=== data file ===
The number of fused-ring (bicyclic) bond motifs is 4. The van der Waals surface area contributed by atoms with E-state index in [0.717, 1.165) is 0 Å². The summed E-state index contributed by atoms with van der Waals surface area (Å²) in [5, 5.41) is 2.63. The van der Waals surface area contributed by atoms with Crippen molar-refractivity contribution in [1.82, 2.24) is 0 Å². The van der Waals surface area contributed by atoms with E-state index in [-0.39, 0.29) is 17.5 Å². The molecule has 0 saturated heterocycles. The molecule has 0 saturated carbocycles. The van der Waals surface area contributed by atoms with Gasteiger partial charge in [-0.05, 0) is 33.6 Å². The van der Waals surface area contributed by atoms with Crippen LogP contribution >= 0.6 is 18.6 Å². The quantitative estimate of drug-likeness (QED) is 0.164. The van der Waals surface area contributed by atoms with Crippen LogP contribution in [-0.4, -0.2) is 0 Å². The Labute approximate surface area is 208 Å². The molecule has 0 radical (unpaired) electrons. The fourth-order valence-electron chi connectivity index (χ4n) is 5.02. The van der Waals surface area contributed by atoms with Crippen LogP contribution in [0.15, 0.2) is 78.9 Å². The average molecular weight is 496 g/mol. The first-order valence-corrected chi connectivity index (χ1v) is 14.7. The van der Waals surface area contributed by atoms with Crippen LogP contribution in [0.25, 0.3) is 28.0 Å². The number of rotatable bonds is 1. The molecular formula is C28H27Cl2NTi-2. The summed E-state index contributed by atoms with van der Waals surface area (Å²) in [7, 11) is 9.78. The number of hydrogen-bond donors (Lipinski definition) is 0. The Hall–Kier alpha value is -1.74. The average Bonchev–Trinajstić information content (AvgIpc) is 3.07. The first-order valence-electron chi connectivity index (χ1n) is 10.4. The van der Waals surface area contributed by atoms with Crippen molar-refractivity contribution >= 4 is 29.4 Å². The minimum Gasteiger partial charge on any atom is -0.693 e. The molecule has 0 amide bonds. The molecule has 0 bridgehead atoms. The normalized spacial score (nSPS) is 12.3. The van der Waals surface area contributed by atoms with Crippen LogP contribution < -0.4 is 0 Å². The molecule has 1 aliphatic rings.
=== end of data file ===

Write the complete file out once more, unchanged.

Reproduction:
The number of fused-ring (bicyclic) bond motifs is 4. The van der Waals surface area contributed by atoms with E-state index in [0.717, 1.165) is 0 Å². The summed E-state index contributed by atoms with van der Waals surface area (Å²) in [5, 5.41) is 2.63. The van der Waals surface area contributed by atoms with Crippen molar-refractivity contribution in [1.82, 2.24) is 0 Å². The van der Waals surface area contributed by atoms with E-state index in [-0.39, 0.29) is 17.5 Å². The molecule has 0 saturated heterocycles. The molecule has 0 saturated carbocycles. The van der Waals surface area contributed by atoms with Gasteiger partial charge in [-0.05, 0) is 33.6 Å². The van der Waals surface area contributed by atoms with Crippen LogP contribution >= 0.6 is 18.6 Å². The quantitative estimate of drug-likeness (QED) is 0.164. The van der Waals surface area contributed by atoms with Crippen LogP contribution in [-0.4, -0.2) is 0 Å². The Labute approximate surface area is 208 Å². The molecule has 0 radical (unpaired) electrons. The fourth-order valence-electron chi connectivity index (χ4n) is 5.02. The van der Waals surface area contributed by atoms with Crippen LogP contribution in [0.15, 0.2) is 78.9 Å². The average molecular weight is 496 g/mol. The first-order valence-corrected chi connectivity index (χ1v) is 14.7. The van der Waals surface area contributed by atoms with Crippen LogP contribution in [0.25, 0.3) is 28.0 Å². The number of rotatable bonds is 1. The molecular formula is C28H27Cl2NTi-2. The summed E-state index contributed by atoms with van der Waals surface area (Å²) in [7, 11) is 9.78. The number of hydrogen-bond donors (Lipinski definition) is 0. The Hall–Kier alpha value is -1.74. The average Bonchev–Trinajstić information content (AvgIpc) is 3.07. The first-order valence-electron chi connectivity index (χ1n) is 10.4. The van der Waals surface area contributed by atoms with Crippen molar-refractivity contribution >= 4 is 29.4 Å². The minimum Gasteiger partial charge on any atom is -0.693 e. The molecule has 0 amide bonds. The molecule has 0 bridgehead atoms. The normalized spacial score (nSPS) is 12.3. The van der Waals surface area contributed by atoms with Crippen LogP contribution < -0.4 is 0 Å². The molecule has 1 aliphatic rings.